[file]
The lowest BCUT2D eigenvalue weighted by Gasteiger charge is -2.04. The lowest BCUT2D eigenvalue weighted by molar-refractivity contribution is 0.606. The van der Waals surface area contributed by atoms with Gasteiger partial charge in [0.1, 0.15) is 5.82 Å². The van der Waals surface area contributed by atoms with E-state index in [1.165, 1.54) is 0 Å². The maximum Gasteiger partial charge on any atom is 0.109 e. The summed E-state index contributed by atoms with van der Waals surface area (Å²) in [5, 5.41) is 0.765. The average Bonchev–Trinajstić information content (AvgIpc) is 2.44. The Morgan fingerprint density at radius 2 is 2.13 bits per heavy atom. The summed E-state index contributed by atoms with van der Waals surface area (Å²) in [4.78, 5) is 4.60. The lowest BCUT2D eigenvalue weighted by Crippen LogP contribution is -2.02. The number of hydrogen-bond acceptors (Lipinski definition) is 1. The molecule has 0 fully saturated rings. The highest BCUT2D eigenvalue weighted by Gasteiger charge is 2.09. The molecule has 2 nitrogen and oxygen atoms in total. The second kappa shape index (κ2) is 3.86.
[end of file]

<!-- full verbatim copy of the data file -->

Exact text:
The lowest BCUT2D eigenvalue weighted by Gasteiger charge is -2.04. The lowest BCUT2D eigenvalue weighted by molar-refractivity contribution is 0.606. The van der Waals surface area contributed by atoms with Gasteiger partial charge in [0.1, 0.15) is 5.82 Å². The van der Waals surface area contributed by atoms with E-state index in [1.165, 1.54) is 0 Å². The maximum Gasteiger partial charge on any atom is 0.109 e. The summed E-state index contributed by atoms with van der Waals surface area (Å²) in [5, 5.41) is 0.765. The average Bonchev–Trinajstić information content (AvgIpc) is 2.44. The Morgan fingerprint density at radius 2 is 2.13 bits per heavy atom. The summed E-state index contributed by atoms with van der Waals surface area (Å²) in [4.78, 5) is 4.60. The lowest BCUT2D eigenvalue weighted by Crippen LogP contribution is -2.02. The number of hydrogen-bond acceptors (Lipinski definition) is 1. The molecule has 0 fully saturated rings. The highest BCUT2D eigenvalue weighted by Gasteiger charge is 2.09. The molecule has 2 nitrogen and oxygen atoms in total. The second kappa shape index (κ2) is 3.86.